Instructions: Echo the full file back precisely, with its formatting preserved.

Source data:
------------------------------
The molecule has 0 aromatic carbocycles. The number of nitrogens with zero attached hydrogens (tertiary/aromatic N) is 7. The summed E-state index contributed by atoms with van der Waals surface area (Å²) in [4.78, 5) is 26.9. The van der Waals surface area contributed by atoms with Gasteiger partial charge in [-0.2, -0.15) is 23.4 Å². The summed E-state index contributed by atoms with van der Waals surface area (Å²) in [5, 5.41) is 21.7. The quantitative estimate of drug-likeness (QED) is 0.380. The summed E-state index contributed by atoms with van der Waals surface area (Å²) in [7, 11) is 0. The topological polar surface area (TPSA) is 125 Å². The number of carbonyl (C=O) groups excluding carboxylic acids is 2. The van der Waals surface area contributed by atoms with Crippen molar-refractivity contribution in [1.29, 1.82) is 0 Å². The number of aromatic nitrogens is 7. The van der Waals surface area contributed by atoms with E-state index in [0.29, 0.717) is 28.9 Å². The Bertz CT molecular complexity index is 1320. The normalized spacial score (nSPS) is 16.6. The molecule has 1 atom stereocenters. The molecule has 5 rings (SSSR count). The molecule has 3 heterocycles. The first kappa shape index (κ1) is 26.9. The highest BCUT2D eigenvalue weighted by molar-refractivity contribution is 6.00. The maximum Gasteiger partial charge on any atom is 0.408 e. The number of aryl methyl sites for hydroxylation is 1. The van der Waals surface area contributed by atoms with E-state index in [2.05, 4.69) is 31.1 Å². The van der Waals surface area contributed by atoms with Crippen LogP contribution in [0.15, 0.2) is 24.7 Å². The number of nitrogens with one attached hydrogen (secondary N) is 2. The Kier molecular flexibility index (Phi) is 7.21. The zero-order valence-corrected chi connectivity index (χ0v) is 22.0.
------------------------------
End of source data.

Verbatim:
The molecule has 0 aromatic carbocycles. The number of nitrogens with zero attached hydrogens (tertiary/aromatic N) is 7. The summed E-state index contributed by atoms with van der Waals surface area (Å²) in [4.78, 5) is 26.9. The van der Waals surface area contributed by atoms with Gasteiger partial charge in [-0.2, -0.15) is 23.4 Å². The summed E-state index contributed by atoms with van der Waals surface area (Å²) in [5, 5.41) is 21.7. The quantitative estimate of drug-likeness (QED) is 0.380. The summed E-state index contributed by atoms with van der Waals surface area (Å²) in [7, 11) is 0. The topological polar surface area (TPSA) is 125 Å². The number of carbonyl (C=O) groups excluding carboxylic acids is 2. The van der Waals surface area contributed by atoms with Crippen molar-refractivity contribution in [1.29, 1.82) is 0 Å². The number of aromatic nitrogens is 7. The van der Waals surface area contributed by atoms with E-state index in [0.29, 0.717) is 28.9 Å². The Bertz CT molecular complexity index is 1320. The normalized spacial score (nSPS) is 16.6. The molecule has 1 atom stereocenters. The molecule has 5 rings (SSSR count). The molecule has 3 heterocycles. The first kappa shape index (κ1) is 26.9. The highest BCUT2D eigenvalue weighted by molar-refractivity contribution is 6.00. The maximum Gasteiger partial charge on any atom is 0.408 e. The number of aryl methyl sites for hydroxylation is 1. The van der Waals surface area contributed by atoms with E-state index in [2.05, 4.69) is 31.1 Å². The van der Waals surface area contributed by atoms with Crippen LogP contribution in [0.15, 0.2) is 24.7 Å². The number of nitrogens with one attached hydrogen (secondary N) is 2. The Kier molecular flexibility index (Phi) is 7.21. The zero-order valence-corrected chi connectivity index (χ0v) is 22.0.